4) It was a placement with i-to-i. The great thing about that is that you get to meet people doing all sorts of different placements, and if there’s a problem there’s always someone you can turn to for advice. However next time I’m doing it solo.
5) I’m going back in May, to spend 6 weeks doing the same thing. I’m a complete sucker for Latin America.
6) The best thing was actually extremely strange. I bumped into someone I knew when I was 3 years old and living in London, who I haven’t seen for about 14 years. Apart from that probably the people and the general atmosphere. The climate is pretty wicked too.
7) It wasn’t nice feeling extremely rich, because everything is so dirt cheap out there. In theory this is fantastic, but in practice it just felt horrible, especially when you’re in a dirty market surrounded by barefoot children who are just so happy that you will play with them.
8) When I’m going in May, I’m going to arrange my own accommodation and not stay in a homestay, even though that would be cheaper and probably easier. I want to do this purely because the experience will be completely different, and if it all goes wrong then I can always email the family I was with before. I am also going to travel to other countries after my volunteering, because everyone who I met there was making the most of their time and I hadn’t even thought about going anywhere else – I was just coming home. So this time I’m going to Venezuela for about a fortnight after Ecuador. I wish I could afford to go to more places though!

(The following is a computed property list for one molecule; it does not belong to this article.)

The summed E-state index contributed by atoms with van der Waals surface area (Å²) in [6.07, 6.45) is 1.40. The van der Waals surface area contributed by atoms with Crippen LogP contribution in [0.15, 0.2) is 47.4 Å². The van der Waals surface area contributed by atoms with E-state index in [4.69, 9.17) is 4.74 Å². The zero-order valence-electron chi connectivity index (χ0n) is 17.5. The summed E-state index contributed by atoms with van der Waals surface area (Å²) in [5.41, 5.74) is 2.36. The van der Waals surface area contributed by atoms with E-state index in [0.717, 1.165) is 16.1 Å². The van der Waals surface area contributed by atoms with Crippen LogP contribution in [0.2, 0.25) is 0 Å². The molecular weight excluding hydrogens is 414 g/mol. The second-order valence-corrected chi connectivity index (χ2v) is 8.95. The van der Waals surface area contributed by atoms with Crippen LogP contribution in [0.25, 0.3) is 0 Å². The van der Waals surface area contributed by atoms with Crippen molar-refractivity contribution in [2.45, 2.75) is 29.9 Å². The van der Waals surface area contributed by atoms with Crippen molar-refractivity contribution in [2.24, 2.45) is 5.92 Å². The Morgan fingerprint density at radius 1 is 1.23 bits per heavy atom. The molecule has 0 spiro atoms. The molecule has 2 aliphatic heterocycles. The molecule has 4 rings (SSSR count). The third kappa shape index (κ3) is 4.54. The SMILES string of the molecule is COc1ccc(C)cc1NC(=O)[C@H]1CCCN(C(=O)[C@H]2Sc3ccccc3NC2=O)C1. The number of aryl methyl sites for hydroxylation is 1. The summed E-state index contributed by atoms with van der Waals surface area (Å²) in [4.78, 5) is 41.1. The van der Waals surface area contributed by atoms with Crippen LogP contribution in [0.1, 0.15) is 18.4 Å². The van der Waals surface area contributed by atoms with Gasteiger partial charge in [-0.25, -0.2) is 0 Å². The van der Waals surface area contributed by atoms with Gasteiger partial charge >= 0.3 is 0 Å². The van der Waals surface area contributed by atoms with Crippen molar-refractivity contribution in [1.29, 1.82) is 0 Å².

9) I have some photos up on http://www.flickr.com/photos/amybh . There’s a set entitled Ecuador 07 or something. Just skip the drunken ones from other places, haha.

My family were really supportive – my dad loves travelling and I think my mum wanted me out of the house. My grandparents were a little anxious about it though.

If you’re going on a volunteering placement for the first time, go with an organisation like Outreach International or i-to-i, because it gives you complete peace of mind when you’re there.

Andean Outreach Programme: profile

April 3, 2007

Shona Kay
UK Director
Andean Outreach Programme

Been involved with helping setup the UK branch of Andean Outreach, I volunteered in South America and got really involved with my placement.

Our main aim is to source funds for volunteers who plan to go to Peru, Ecuador, Chile etc and undertake projects to help the local people. Volunteers apply to us, and we approve the project if we think it would be beneficial.

We have two organisation partners, ‘Light of Hope’ in Peru and ‘Los Del Mondo’ in Bolivia who provide financial backing and experience.

We have one volunteer in Peru who is helping to build toilets and improve the sanitation system for a community. At the moment there are only two toilets in the whole school, one for boys and one for girls, but with the help of $500 then our volunteer will help to improve the community. The idea is that volunteers think up the projects themselves, apply for the funding, plan everything and implement it themselves. There’s no middle man.

They get the satisfaction of going to somewhere else and really making a long-term difference to people’s lives. Some volunteers just go and teach for two weeks in a foreign country and they don’t see it making a difference, we feel that our projects will allow the volunteers to see something that is there, it’s physical and makes a lasting impact.

We’re hoping to give three grants out over the next year.